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72 Current news of Imperial College of London


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Formation of quadruple helix DNA tracked in live human cells for the first time

The biology of DNA must be rethink


The formation of four-stranded DNA has been tracked in living human cells, allowing scientists to see how it works, and its possible role in cancer. DNA usually forms the classic double helix shape discovered in 1953 - two strands wound around each other. Several other structures have been formed ...


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Sugar leads to early death, but not due to obesity

Study points out that the reduced life expectancy due to sugar consumption could have other causes than previously assumed


We all know that consuming too much sugar is unhealthy. It increases our risk of developing metabolic disorders, such as obesity and diabetes, and can shorten our life expectancy by several years. It is widely believed that this reduction in lifespan is caused by metabolic defects. However, this ...


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Tailor-made vaccines could almost halve rates of serious bacterial disease

Innovative study points the way to more effective vaccine design


New research has found that rates of disease caused by the bacterium Streptococcus pneumoniae could be substantially reduced by changing our approach to vaccination. Researchers from the Wellcome Sanger Institute, Simon Fraser University in Canada and Imperial College London combined genomic ...


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New way to sustainably make chemicals by copying nature's tricks


Researchers have copied the way organisms produce toxic chemicals without harming themselves, paving the way for greener chemical and fuel production. The new technique, pioneered by Imperial College London scientists, could reduce the need to use fossil fuels to create chemicals, plastics, ...


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'Poisoned arrowhead' used by warring bacteria could lead to new antibiotics


A weapon bacteria use to vanquish their competitors could be copied to create new forms of antibiotics, according to Imperial College London research. Researchers have uncovered a novel weapon in the arsenal of bacteria that works in a similar way to common antibiotics. By discovering the ...


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Six fingers per hand

A congenital additional finger brings motor advantages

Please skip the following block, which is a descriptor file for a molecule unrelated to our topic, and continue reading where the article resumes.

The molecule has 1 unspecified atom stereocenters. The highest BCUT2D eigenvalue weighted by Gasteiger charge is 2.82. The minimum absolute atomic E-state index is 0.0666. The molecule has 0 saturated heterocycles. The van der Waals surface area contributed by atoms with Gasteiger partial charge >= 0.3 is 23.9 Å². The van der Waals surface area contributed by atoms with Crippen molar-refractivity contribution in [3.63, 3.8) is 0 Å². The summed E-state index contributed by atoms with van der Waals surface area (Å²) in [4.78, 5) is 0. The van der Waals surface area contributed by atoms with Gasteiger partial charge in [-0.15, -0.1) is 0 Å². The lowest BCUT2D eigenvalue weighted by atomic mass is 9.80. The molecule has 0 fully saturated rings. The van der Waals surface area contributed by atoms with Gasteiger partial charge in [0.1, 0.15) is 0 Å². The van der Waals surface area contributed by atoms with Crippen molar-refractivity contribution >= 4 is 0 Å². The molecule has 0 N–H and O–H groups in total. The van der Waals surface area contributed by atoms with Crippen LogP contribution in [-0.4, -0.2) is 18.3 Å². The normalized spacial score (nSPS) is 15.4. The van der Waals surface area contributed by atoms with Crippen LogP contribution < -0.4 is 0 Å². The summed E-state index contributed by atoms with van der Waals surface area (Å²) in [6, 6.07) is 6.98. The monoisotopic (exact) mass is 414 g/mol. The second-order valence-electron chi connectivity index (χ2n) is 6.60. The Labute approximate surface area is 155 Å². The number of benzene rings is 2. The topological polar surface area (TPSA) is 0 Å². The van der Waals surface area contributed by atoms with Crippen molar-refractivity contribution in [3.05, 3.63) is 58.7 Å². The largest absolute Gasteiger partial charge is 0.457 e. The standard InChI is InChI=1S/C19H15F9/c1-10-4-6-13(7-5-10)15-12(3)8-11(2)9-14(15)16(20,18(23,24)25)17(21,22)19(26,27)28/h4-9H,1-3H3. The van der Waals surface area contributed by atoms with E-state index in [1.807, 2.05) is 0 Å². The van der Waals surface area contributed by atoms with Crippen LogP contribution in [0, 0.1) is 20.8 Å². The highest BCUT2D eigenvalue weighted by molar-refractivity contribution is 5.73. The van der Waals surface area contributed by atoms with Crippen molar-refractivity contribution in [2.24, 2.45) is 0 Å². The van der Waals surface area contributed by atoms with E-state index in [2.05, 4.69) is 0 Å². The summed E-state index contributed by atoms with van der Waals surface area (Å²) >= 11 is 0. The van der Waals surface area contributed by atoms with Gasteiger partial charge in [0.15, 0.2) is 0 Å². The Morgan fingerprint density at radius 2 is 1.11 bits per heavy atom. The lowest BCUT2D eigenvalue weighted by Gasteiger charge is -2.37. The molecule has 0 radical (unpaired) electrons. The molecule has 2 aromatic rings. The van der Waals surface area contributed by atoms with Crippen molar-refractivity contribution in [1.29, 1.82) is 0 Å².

Polydactyly is the extraordinary condition of someone being born with more than five fingers or toes. In a case study published in Nature Communications, researchers from the University of Freiburg, Imperial College London, the University Hospital of Lausanne, and EPFL have for the first time ...


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Aspirin cuts heart attack risk but increases chance of dangerous bleeding


Regular aspirin should not be recommended for preventing heart attack and stroke in people without cardiovascular disease. The researchers, from Imperial’s National Heart and Lung Institute and King's College London, analysed 13 clinical trials – involving more than 164,000 participants – that ...


New materials could 'drive wound healing' by harnessing natural healing methods


Materials are widely used to help heal wounds: Collagen sponges help treat burns and pressure sores, and scaffold-like implants are used to repair bones. However, the process of tissue repair changes over time, so scientists are developing biomaterials that interact with tissues as healing takes ...


Bacterial 'sleeper cells' evade antibiotics and weaken defense against infection

How bacterial persister cells manipulate our immune system


New research, from scientists at Imperial College London, unravels how so-called bacterial persister cells manipulate our immune cells, potentially opening new avenues to finding ways of clearing these bacterial cells from the body, and stopping recurrence of the bacterial infection. The latest ...


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A toxic bullet involved in bacterial competition


A bacterial toxin that allows an infectious strain of bacteria to defeat its competitors has been discovered by Imperial College London scientists. The finding provides a better understanding of the mechanisms behind bacterial warfare, which is the first step for the design of improved treatments ...


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